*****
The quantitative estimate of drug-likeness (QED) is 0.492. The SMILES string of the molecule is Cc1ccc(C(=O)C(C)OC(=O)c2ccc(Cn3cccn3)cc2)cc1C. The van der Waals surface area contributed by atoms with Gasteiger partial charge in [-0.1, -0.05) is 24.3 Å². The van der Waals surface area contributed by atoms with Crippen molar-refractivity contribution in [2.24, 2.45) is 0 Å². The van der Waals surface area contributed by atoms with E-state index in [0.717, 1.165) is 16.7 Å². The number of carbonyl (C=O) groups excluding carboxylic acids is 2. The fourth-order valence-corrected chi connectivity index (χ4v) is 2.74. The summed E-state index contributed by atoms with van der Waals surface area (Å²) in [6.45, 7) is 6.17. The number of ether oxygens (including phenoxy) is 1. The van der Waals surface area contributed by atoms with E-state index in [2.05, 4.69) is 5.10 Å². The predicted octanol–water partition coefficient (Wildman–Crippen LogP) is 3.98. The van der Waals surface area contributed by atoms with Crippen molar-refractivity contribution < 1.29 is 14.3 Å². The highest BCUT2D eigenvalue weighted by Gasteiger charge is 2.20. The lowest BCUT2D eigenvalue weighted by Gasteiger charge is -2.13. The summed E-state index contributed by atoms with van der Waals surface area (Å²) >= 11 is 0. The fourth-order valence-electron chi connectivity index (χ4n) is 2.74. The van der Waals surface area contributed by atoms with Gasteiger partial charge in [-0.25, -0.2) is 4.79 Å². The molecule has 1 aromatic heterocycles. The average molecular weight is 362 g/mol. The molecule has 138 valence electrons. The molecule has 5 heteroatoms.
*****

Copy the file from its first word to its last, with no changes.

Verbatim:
The quantitative estimate of drug-likeness (QED) is 0.492. The SMILES string of the molecule is Cc1ccc(C(=O)C(C)OC(=O)c2ccc(Cn3cccn3)cc2)cc1C. The van der Waals surface area contributed by atoms with Gasteiger partial charge in [-0.1, -0.05) is 24.3 Å². The van der Waals surface area contributed by atoms with Crippen molar-refractivity contribution in [2.24, 2.45) is 0 Å². The van der Waals surface area contributed by atoms with E-state index in [0.717, 1.165) is 16.7 Å². The number of carbonyl (C=O) groups excluding carboxylic acids is 2. The fourth-order valence-corrected chi connectivity index (χ4v) is 2.74. The summed E-state index contributed by atoms with van der Waals surface area (Å²) in [6.45, 7) is 6.17. The number of ether oxygens (including phenoxy) is 1. The van der Waals surface area contributed by atoms with E-state index in [2.05, 4.69) is 5.10 Å². The predicted octanol–water partition coefficient (Wildman–Crippen LogP) is 3.98. The van der Waals surface area contributed by atoms with Crippen molar-refractivity contribution < 1.29 is 14.3 Å². The highest BCUT2D eigenvalue weighted by Gasteiger charge is 2.20. The lowest BCUT2D eigenvalue weighted by Gasteiger charge is -2.13. The summed E-state index contributed by atoms with van der Waals surface area (Å²) >= 11 is 0. The fourth-order valence-electron chi connectivity index (χ4n) is 2.74. The van der Waals surface area contributed by atoms with Gasteiger partial charge in [-0.25, -0.2) is 4.79 Å². The molecule has 1 aromatic heterocycles. The average molecular weight is 362 g/mol. The molecule has 138 valence electrons. The molecule has 5 heteroatoms.